Petition demands ABC fire Yassmin Abdel-Magied over Sharia stance

The pair clashed on ABC program Four Corners over talks of a travel ban and Sharia law. Source: ABC

A campaign against youth activist Yassmin Abdel-Magied after her appearance on Q&A last week has intensified – with a petition calling for the ABC to fire the presenter, and several News Corp columnists taking aim at the 25-year-old.

More than 16,000 people have signed the petition calling for the ABC to “condemn and fire” the Sudanese-born Australian over comments she made in Q&A last week.

In a heated debate with Tasmanian Senator Jackie Lambie during the Q&A episode, Ms Abdel-Magied said Sharia law was a personal code and should not be considered as a legal system.

Ms Abdel-Magied, who also chairs a youth group, runs a blog, and makes media appearances as a commentator, said she thought of Islam as a feminist religion, pinning blame for misogynist, homophobic policies in Islamic countries on culture and politics, rather than religion.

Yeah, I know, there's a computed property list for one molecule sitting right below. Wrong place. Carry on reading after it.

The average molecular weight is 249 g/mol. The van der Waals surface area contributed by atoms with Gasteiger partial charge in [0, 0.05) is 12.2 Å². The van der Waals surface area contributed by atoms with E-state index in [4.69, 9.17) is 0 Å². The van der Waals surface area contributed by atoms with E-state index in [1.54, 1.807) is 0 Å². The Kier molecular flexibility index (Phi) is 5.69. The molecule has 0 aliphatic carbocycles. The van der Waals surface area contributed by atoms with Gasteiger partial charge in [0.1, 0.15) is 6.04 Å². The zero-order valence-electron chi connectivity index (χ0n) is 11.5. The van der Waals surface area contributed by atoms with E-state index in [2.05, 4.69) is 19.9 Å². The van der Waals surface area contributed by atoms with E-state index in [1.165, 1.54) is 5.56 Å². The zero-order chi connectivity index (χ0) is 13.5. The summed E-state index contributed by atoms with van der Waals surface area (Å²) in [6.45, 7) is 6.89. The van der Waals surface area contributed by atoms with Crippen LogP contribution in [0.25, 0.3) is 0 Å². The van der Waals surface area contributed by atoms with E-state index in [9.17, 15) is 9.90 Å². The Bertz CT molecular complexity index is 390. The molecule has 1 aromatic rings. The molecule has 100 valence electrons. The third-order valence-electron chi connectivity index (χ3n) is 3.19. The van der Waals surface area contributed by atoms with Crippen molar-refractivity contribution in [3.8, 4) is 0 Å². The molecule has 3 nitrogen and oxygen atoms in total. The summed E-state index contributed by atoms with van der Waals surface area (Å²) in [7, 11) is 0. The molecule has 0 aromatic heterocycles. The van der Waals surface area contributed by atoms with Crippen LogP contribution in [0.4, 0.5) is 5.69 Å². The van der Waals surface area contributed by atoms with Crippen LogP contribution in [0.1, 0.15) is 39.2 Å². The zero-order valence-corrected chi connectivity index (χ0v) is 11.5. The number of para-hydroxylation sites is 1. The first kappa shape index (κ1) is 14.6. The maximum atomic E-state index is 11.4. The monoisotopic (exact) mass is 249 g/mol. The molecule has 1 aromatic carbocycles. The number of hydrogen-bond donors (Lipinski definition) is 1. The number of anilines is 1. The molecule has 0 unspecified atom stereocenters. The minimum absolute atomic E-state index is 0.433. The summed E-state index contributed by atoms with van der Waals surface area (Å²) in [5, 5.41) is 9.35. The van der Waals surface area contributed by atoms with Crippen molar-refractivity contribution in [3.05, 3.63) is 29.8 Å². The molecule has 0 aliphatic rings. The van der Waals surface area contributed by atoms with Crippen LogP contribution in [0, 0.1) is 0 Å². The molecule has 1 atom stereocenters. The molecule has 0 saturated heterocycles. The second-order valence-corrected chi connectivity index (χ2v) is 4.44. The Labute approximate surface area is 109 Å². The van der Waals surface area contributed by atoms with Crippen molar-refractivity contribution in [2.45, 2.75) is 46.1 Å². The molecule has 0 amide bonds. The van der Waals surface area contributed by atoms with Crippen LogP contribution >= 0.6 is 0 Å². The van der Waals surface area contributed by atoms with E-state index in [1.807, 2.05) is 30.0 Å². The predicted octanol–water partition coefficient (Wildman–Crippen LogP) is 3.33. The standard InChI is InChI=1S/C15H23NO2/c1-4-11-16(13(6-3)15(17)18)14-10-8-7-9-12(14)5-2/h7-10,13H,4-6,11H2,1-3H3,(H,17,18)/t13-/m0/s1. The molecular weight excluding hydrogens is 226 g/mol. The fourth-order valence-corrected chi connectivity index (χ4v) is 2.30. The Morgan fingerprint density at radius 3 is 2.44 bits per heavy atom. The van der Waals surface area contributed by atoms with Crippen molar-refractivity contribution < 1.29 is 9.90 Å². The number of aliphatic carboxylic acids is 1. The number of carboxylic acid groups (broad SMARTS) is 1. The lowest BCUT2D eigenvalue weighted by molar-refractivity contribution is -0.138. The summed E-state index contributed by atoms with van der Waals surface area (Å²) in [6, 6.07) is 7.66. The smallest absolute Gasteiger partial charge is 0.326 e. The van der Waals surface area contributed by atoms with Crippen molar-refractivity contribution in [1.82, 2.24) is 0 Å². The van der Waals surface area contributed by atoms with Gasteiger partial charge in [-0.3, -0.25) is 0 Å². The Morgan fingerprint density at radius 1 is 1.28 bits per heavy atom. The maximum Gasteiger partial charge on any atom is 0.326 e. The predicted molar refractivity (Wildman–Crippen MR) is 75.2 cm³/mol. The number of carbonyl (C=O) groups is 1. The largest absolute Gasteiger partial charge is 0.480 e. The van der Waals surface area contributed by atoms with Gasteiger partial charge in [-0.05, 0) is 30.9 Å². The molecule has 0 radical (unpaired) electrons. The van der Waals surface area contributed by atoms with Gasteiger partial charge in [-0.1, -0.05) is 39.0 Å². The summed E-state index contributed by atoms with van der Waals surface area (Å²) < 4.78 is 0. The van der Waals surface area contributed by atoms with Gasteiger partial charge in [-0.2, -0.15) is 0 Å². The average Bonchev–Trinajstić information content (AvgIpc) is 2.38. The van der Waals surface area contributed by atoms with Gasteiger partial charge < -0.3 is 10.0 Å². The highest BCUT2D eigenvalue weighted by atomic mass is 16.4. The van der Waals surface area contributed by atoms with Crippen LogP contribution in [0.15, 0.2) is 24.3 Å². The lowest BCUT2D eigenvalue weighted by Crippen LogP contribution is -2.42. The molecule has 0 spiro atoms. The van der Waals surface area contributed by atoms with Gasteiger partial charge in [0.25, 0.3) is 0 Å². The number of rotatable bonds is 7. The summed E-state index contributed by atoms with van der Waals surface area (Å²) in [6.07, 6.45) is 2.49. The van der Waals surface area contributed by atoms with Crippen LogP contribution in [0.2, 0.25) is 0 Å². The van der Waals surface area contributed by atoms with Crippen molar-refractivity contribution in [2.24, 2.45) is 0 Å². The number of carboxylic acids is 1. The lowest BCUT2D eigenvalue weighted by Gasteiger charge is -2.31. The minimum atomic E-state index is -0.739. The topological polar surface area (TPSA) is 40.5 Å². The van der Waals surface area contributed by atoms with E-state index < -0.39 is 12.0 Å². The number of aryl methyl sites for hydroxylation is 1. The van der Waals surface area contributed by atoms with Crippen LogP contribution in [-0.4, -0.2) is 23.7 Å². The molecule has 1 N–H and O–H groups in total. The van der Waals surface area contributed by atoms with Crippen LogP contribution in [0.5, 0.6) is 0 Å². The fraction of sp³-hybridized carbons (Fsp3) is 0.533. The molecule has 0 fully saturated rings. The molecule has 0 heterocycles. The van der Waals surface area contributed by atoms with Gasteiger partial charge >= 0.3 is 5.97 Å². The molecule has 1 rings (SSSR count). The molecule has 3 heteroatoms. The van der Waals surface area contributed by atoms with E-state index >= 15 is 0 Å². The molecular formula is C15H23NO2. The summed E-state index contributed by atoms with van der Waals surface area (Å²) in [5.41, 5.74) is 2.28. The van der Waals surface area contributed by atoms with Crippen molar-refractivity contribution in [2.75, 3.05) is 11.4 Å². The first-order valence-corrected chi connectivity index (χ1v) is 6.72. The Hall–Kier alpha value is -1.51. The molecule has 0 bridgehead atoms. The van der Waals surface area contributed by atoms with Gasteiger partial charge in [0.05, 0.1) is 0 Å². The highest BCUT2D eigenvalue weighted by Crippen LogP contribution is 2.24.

In a video produced for Junkee that’s been viewed almost five million times, Abdel-Magied sought to further dispel the myths associated with Sharia following her Q&A appearance.

“Sharia is not a system of laws like Australia’s legal system… Sharia is about a Muslim’s personal relationship with their God… In fact, I’m religiously obligated to follow Australian law,” she said.

Since her appearance on the ABC last week, News Corp columnists Miranda Devine and Andrew Bolt branded Ms Abdel-Magied an “apologist” for Islam – slamming a government-funded tour of the Middle East last year.

The trip, sponsored by Australian embassies in the region, was intended to showcase Australia as an open, democratic and diverse society in which Muslim’s are free to practice their faith.

Writer and TV personality Waleed Aly undertook a similar tour of the region in 2013.

Criticism of Ms Abdel-Magied’s Q&A appearance continued throughout last week.

Former Prime Minister Tony Abbott said Ms Abdel-Magied must have been “blindfolded” during her tour of the Middle East to maintain that Islam was feminist.

Controversial Australian Cartoonist Bill Leak portrayed Ms Abdel-Magied as posing for a selfie with a woman about to be stoned – her fingers pushed into the woman’s mouth, forcing her to smile.

Andrew Bolt described Ms Abdel-Magied as a “pet Muslim” of Prime Minister Malcolm Turnbull, noting the pair were seated next to each other during an Iftar dinner for Muslim leaders at Kirribilli House last year.

A petition by the far-right media organisation ALTCON News describes Ms Abdel-Magied as “blatantly lying” and spewing “pro-Sharia propaganda”. /SBS/ABC/smh